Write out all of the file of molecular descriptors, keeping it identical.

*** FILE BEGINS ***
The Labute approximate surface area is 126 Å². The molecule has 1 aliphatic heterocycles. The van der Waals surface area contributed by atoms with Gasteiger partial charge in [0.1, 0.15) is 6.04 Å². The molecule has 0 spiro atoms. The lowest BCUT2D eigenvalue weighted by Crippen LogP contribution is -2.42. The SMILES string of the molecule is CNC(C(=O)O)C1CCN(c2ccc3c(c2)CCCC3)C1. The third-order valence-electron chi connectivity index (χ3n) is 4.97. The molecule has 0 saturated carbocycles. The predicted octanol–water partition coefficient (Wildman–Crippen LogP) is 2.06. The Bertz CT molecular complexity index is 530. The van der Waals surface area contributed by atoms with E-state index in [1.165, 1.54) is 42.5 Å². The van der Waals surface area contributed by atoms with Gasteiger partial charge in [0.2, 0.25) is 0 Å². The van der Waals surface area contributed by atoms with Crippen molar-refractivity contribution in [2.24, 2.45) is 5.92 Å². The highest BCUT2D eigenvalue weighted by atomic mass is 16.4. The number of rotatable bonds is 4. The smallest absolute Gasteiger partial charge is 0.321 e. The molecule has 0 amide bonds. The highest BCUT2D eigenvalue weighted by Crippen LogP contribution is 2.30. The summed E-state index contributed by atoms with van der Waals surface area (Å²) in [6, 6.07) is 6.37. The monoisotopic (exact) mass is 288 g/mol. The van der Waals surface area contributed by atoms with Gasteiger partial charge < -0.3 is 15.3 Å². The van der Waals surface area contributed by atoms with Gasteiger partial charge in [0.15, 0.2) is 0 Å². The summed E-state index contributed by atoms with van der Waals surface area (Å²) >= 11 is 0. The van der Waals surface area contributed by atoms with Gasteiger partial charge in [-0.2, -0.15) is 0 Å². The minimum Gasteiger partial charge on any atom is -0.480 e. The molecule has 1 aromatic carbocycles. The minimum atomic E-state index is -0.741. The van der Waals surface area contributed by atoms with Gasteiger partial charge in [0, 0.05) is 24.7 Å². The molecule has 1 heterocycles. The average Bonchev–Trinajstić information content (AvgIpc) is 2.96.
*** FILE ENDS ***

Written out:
The Labute approximate surface area is 126 Å². The molecule has 1 aliphatic heterocycles. The van der Waals surface area contributed by atoms with Gasteiger partial charge in [0.1, 0.15) is 6.04 Å². The molecule has 0 spiro atoms. The lowest BCUT2D eigenvalue weighted by Crippen LogP contribution is -2.42. The SMILES string of the molecule is CNC(C(=O)O)C1CCN(c2ccc3c(c2)CCCC3)C1. The third-order valence-electron chi connectivity index (χ3n) is 4.97. The molecule has 0 saturated carbocycles. The predicted octanol–water partition coefficient (Wildman–Crippen LogP) is 2.06. The Bertz CT molecular complexity index is 530. The van der Waals surface area contributed by atoms with E-state index in [1.165, 1.54) is 42.5 Å². The van der Waals surface area contributed by atoms with Gasteiger partial charge in [0.2, 0.25) is 0 Å². The van der Waals surface area contributed by atoms with Crippen molar-refractivity contribution in [2.24, 2.45) is 5.92 Å². The highest BCUT2D eigenvalue weighted by atomic mass is 16.4. The number of rotatable bonds is 4. The smallest absolute Gasteiger partial charge is 0.321 e. The molecule has 0 amide bonds. The highest BCUT2D eigenvalue weighted by Crippen LogP contribution is 2.30. The summed E-state index contributed by atoms with van der Waals surface area (Å²) in [6, 6.07) is 6.37. The monoisotopic (exact) mass is 288 g/mol. The van der Waals surface area contributed by atoms with Gasteiger partial charge < -0.3 is 15.3 Å². The van der Waals surface area contributed by atoms with Gasteiger partial charge in [0.15, 0.2) is 0 Å². The summed E-state index contributed by atoms with van der Waals surface area (Å²) >= 11 is 0. The van der Waals surface area contributed by atoms with Gasteiger partial charge in [-0.2, -0.15) is 0 Å². The minimum Gasteiger partial charge on any atom is -0.480 e. The molecule has 1 aromatic carbocycles. The minimum atomic E-state index is -0.741. The van der Waals surface area contributed by atoms with Gasteiger partial charge in [0, 0.05) is 24.7 Å². The molecule has 1 heterocycles. The average Bonchev–Trinajstić information content (AvgIpc) is 2.96.